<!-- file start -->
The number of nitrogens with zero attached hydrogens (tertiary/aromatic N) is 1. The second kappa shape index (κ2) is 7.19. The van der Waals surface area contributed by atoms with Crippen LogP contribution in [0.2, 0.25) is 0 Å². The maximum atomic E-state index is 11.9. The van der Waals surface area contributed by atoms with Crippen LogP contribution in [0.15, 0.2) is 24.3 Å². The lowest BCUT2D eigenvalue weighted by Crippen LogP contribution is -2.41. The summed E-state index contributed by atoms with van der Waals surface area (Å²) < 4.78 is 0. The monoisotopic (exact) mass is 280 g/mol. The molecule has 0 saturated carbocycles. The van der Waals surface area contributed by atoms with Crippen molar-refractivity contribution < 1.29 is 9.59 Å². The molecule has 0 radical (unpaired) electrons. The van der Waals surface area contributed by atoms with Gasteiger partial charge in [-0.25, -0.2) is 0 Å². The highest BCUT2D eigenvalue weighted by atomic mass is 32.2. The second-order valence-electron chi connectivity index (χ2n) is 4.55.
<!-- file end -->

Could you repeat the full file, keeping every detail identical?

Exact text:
The number of nitrogens with zero attached hydrogens (tertiary/aromatic N) is 1. The second kappa shape index (κ2) is 7.19. The van der Waals surface area contributed by atoms with Crippen LogP contribution in [0.2, 0.25) is 0 Å². The maximum atomic E-state index is 11.9. The van der Waals surface area contributed by atoms with Crippen LogP contribution in [0.15, 0.2) is 24.3 Å². The lowest BCUT2D eigenvalue weighted by Crippen LogP contribution is -2.41. The summed E-state index contributed by atoms with van der Waals surface area (Å²) < 4.78 is 0. The monoisotopic (exact) mass is 280 g/mol. The molecule has 0 saturated carbocycles. The van der Waals surface area contributed by atoms with Crippen molar-refractivity contribution < 1.29 is 9.59 Å². The molecule has 0 radical (unpaired) electrons. The van der Waals surface area contributed by atoms with Gasteiger partial charge in [-0.25, -0.2) is 0 Å². The highest BCUT2D eigenvalue weighted by atomic mass is 32.2. The second-order valence-electron chi connectivity index (χ2n) is 4.55.